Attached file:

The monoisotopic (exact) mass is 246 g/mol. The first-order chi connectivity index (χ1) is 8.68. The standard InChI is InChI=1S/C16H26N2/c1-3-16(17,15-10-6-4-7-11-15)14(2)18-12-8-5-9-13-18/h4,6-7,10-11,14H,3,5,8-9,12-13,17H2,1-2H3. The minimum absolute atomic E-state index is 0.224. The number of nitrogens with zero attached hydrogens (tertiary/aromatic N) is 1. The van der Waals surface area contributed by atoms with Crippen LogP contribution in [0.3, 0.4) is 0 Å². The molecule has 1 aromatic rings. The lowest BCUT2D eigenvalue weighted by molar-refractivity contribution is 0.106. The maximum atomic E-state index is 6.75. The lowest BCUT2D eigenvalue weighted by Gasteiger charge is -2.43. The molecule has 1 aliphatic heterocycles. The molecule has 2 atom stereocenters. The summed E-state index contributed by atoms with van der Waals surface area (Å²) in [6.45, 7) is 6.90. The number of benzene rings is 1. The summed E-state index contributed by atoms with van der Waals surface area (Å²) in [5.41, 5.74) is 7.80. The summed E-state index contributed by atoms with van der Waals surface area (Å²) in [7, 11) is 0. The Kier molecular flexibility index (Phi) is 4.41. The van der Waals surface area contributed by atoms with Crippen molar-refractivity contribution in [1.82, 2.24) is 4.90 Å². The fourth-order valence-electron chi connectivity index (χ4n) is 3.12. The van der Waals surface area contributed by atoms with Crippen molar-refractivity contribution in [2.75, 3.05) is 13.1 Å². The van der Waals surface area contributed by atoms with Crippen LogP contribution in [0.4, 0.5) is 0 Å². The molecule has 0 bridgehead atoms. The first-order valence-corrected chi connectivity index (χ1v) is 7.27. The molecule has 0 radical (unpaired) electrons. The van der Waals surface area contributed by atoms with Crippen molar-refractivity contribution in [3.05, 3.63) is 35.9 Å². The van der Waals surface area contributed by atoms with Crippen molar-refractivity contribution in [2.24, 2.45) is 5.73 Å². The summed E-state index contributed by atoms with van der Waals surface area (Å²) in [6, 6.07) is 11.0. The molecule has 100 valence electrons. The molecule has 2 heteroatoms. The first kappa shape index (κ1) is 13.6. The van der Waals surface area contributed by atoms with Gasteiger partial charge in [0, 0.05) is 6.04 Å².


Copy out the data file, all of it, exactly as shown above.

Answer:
The monoisotopic (exact) mass is 246 g/mol. The first-order chi connectivity index (χ1) is 8.68. The standard InChI is InChI=1S/C16H26N2/c1-3-16(17,15-10-6-4-7-11-15)14(2)18-12-8-5-9-13-18/h4,6-7,10-11,14H,3,5,8-9,12-13,17H2,1-2H3. The minimum absolute atomic E-state index is 0.224. The number of nitrogens with zero attached hydrogens (tertiary/aromatic N) is 1. The van der Waals surface area contributed by atoms with Crippen LogP contribution in [0.3, 0.4) is 0 Å². The molecule has 1 aromatic rings. The lowest BCUT2D eigenvalue weighted by molar-refractivity contribution is 0.106. The maximum atomic E-state index is 6.75. The lowest BCUT2D eigenvalue weighted by Gasteiger charge is -2.43. The molecule has 1 aliphatic heterocycles. The molecule has 2 atom stereocenters. The summed E-state index contributed by atoms with van der Waals surface area (Å²) in [6.45, 7) is 6.90. The number of benzene rings is 1. The summed E-state index contributed by atoms with van der Waals surface area (Å²) in [5.41, 5.74) is 7.80. The summed E-state index contributed by atoms with van der Waals surface area (Å²) in [7, 11) is 0. The Kier molecular flexibility index (Phi) is 4.41. The van der Waals surface area contributed by atoms with Crippen molar-refractivity contribution in [1.82, 2.24) is 4.90 Å². The fourth-order valence-electron chi connectivity index (χ4n) is 3.12. The van der Waals surface area contributed by atoms with Crippen molar-refractivity contribution in [2.75, 3.05) is 13.1 Å². The van der Waals surface area contributed by atoms with Crippen LogP contribution in [0.4, 0.5) is 0 Å². The molecule has 0 bridgehead atoms. The first-order valence-corrected chi connectivity index (χ1v) is 7.27. The molecule has 0 radical (unpaired) electrons. The van der Waals surface area contributed by atoms with Crippen molar-refractivity contribution in [3.05, 3.63) is 35.9 Å². The van der Waals surface area contributed by atoms with Crippen molar-refractivity contribution in [2.24, 2.45) is 5.73 Å². The summed E-state index contributed by atoms with van der Waals surface area (Å²) in [6, 6.07) is 11.0. The molecule has 100 valence electrons. The molecule has 2 heteroatoms. The first kappa shape index (κ1) is 13.6. The van der Waals surface area contributed by atoms with Gasteiger partial charge in [0, 0.05) is 6.04 Å².